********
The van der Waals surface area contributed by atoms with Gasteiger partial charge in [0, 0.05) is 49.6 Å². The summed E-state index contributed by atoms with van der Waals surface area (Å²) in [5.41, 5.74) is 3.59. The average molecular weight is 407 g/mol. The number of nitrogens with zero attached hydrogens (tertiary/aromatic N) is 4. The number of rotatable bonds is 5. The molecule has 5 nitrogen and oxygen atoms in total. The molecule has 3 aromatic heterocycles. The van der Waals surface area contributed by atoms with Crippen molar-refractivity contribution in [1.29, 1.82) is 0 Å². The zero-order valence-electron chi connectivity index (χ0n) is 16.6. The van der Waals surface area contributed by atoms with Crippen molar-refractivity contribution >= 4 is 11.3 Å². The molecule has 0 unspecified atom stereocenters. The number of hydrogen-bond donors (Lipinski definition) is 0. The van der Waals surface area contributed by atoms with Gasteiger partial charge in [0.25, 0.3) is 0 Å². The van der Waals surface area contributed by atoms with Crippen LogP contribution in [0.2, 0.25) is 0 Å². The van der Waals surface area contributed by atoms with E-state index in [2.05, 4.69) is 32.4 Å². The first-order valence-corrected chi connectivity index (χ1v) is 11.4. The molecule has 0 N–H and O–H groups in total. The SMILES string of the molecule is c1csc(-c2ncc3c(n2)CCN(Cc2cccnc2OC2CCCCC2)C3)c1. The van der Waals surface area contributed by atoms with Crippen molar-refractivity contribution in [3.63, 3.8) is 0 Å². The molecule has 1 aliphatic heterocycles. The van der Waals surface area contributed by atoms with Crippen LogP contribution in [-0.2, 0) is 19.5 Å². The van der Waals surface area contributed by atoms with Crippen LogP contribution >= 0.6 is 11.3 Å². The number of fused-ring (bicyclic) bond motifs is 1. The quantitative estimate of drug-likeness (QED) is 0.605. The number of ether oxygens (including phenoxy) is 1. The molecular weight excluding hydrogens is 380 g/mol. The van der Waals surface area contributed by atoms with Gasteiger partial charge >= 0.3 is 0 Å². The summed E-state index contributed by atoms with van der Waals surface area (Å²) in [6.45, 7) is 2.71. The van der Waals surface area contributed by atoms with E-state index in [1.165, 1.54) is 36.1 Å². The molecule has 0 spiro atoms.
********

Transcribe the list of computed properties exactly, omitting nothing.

The van der Waals surface area contributed by atoms with Gasteiger partial charge in [0, 0.05) is 49.6 Å². The summed E-state index contributed by atoms with van der Waals surface area (Å²) in [5.41, 5.74) is 3.59. The average molecular weight is 407 g/mol. The number of nitrogens with zero attached hydrogens (tertiary/aromatic N) is 4. The number of rotatable bonds is 5. The molecule has 5 nitrogen and oxygen atoms in total. The molecule has 3 aromatic heterocycles. The van der Waals surface area contributed by atoms with Crippen molar-refractivity contribution in [1.29, 1.82) is 0 Å². The zero-order valence-electron chi connectivity index (χ0n) is 16.6. The van der Waals surface area contributed by atoms with Crippen molar-refractivity contribution >= 4 is 11.3 Å². The molecule has 0 unspecified atom stereocenters. The number of hydrogen-bond donors (Lipinski definition) is 0. The van der Waals surface area contributed by atoms with Gasteiger partial charge in [0.25, 0.3) is 0 Å². The van der Waals surface area contributed by atoms with Crippen LogP contribution in [0.2, 0.25) is 0 Å². The van der Waals surface area contributed by atoms with E-state index in [2.05, 4.69) is 32.4 Å². The first-order valence-corrected chi connectivity index (χ1v) is 11.4. The molecule has 0 N–H and O–H groups in total. The SMILES string of the molecule is c1csc(-c2ncc3c(n2)CCN(Cc2cccnc2OC2CCCCC2)C3)c1. The van der Waals surface area contributed by atoms with Crippen molar-refractivity contribution in [3.63, 3.8) is 0 Å². The molecule has 1 aliphatic heterocycles. The van der Waals surface area contributed by atoms with Crippen LogP contribution in [-0.2, 0) is 19.5 Å². The van der Waals surface area contributed by atoms with Crippen LogP contribution >= 0.6 is 11.3 Å². The number of fused-ring (bicyclic) bond motifs is 1. The quantitative estimate of drug-likeness (QED) is 0.605. The number of ether oxygens (including phenoxy) is 1. The molecular weight excluding hydrogens is 380 g/mol. The van der Waals surface area contributed by atoms with Gasteiger partial charge >= 0.3 is 0 Å². The summed E-state index contributed by atoms with van der Waals surface area (Å²) in [6.45, 7) is 2.71. The van der Waals surface area contributed by atoms with E-state index in [1.165, 1.54) is 36.1 Å². The molecule has 0 spiro atoms.